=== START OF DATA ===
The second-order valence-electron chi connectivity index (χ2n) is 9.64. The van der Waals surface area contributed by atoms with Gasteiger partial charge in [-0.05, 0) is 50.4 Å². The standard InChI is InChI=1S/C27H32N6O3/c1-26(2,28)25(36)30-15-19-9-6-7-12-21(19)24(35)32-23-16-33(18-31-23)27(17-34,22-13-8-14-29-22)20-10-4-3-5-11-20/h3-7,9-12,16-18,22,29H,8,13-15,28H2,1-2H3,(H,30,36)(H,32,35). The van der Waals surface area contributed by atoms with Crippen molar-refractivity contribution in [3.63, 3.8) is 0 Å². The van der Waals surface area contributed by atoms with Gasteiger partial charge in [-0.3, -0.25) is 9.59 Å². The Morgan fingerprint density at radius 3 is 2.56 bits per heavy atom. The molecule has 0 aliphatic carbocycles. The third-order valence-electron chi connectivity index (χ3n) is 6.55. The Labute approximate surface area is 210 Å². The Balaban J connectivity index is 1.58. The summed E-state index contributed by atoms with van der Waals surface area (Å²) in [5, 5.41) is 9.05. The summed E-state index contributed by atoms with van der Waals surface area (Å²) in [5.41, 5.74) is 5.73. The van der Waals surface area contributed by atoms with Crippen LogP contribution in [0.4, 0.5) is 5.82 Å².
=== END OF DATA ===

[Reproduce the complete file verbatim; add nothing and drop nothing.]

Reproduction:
The second-order valence-electron chi connectivity index (χ2n) is 9.64. The van der Waals surface area contributed by atoms with Gasteiger partial charge in [-0.05, 0) is 50.4 Å². The standard InChI is InChI=1S/C27H32N6O3/c1-26(2,28)25(36)30-15-19-9-6-7-12-21(19)24(35)32-23-16-33(18-31-23)27(17-34,22-13-8-14-29-22)20-10-4-3-5-11-20/h3-7,9-12,16-18,22,29H,8,13-15,28H2,1-2H3,(H,30,36)(H,32,35). The van der Waals surface area contributed by atoms with Crippen molar-refractivity contribution in [3.63, 3.8) is 0 Å². The van der Waals surface area contributed by atoms with Gasteiger partial charge in [-0.3, -0.25) is 9.59 Å². The Morgan fingerprint density at radius 3 is 2.56 bits per heavy atom. The molecule has 0 aliphatic carbocycles. The third-order valence-electron chi connectivity index (χ3n) is 6.55. The Labute approximate surface area is 210 Å². The Balaban J connectivity index is 1.58. The summed E-state index contributed by atoms with van der Waals surface area (Å²) in [5, 5.41) is 9.05. The summed E-state index contributed by atoms with van der Waals surface area (Å²) in [5.41, 5.74) is 5.73. The van der Waals surface area contributed by atoms with Crippen LogP contribution in [0.4, 0.5) is 5.82 Å².